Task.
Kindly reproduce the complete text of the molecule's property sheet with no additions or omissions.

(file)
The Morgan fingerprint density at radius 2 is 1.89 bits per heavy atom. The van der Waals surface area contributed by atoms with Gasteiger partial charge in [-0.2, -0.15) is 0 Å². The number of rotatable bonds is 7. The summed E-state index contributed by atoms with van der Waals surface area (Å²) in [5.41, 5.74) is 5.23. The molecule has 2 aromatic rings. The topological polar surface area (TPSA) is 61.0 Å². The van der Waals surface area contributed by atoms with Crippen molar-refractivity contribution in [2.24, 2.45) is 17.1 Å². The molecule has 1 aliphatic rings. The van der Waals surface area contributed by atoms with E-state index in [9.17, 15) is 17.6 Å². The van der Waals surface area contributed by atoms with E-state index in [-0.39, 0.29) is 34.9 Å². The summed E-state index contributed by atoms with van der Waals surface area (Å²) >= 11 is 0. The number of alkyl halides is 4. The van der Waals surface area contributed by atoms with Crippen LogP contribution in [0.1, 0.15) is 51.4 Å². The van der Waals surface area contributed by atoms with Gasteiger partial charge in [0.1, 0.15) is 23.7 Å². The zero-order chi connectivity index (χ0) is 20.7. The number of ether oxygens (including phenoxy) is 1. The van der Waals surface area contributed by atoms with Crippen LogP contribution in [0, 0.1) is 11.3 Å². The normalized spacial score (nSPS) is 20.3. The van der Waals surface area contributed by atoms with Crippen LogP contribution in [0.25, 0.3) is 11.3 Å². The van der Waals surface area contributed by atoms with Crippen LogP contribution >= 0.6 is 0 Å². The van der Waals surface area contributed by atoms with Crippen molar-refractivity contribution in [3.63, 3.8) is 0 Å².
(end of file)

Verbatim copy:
The Morgan fingerprint density at radius 2 is 1.89 bits per heavy atom. The van der Waals surface area contributed by atoms with Gasteiger partial charge in [-0.2, -0.15) is 0 Å². The number of rotatable bonds is 7. The summed E-state index contributed by atoms with van der Waals surface area (Å²) in [5.41, 5.74) is 5.23. The molecule has 2 aromatic rings. The topological polar surface area (TPSA) is 61.0 Å². The van der Waals surface area contributed by atoms with Crippen molar-refractivity contribution in [2.24, 2.45) is 17.1 Å². The molecule has 1 aliphatic rings. The van der Waals surface area contributed by atoms with E-state index in [9.17, 15) is 17.6 Å². The van der Waals surface area contributed by atoms with E-state index in [-0.39, 0.29) is 34.9 Å². The summed E-state index contributed by atoms with van der Waals surface area (Å²) >= 11 is 0. The number of alkyl halides is 4. The van der Waals surface area contributed by atoms with Crippen LogP contribution in [0.1, 0.15) is 51.4 Å². The van der Waals surface area contributed by atoms with Gasteiger partial charge in [0.1, 0.15) is 23.7 Å². The zero-order chi connectivity index (χ0) is 20.7. The number of ether oxygens (including phenoxy) is 1. The van der Waals surface area contributed by atoms with Crippen LogP contribution in [0, 0.1) is 11.3 Å². The normalized spacial score (nSPS) is 20.3. The van der Waals surface area contributed by atoms with Crippen LogP contribution in [0.25, 0.3) is 11.3 Å². The van der Waals surface area contributed by atoms with Crippen LogP contribution >= 0.6 is 0 Å². The van der Waals surface area contributed by atoms with Crippen molar-refractivity contribution in [3.63, 3.8) is 0 Å².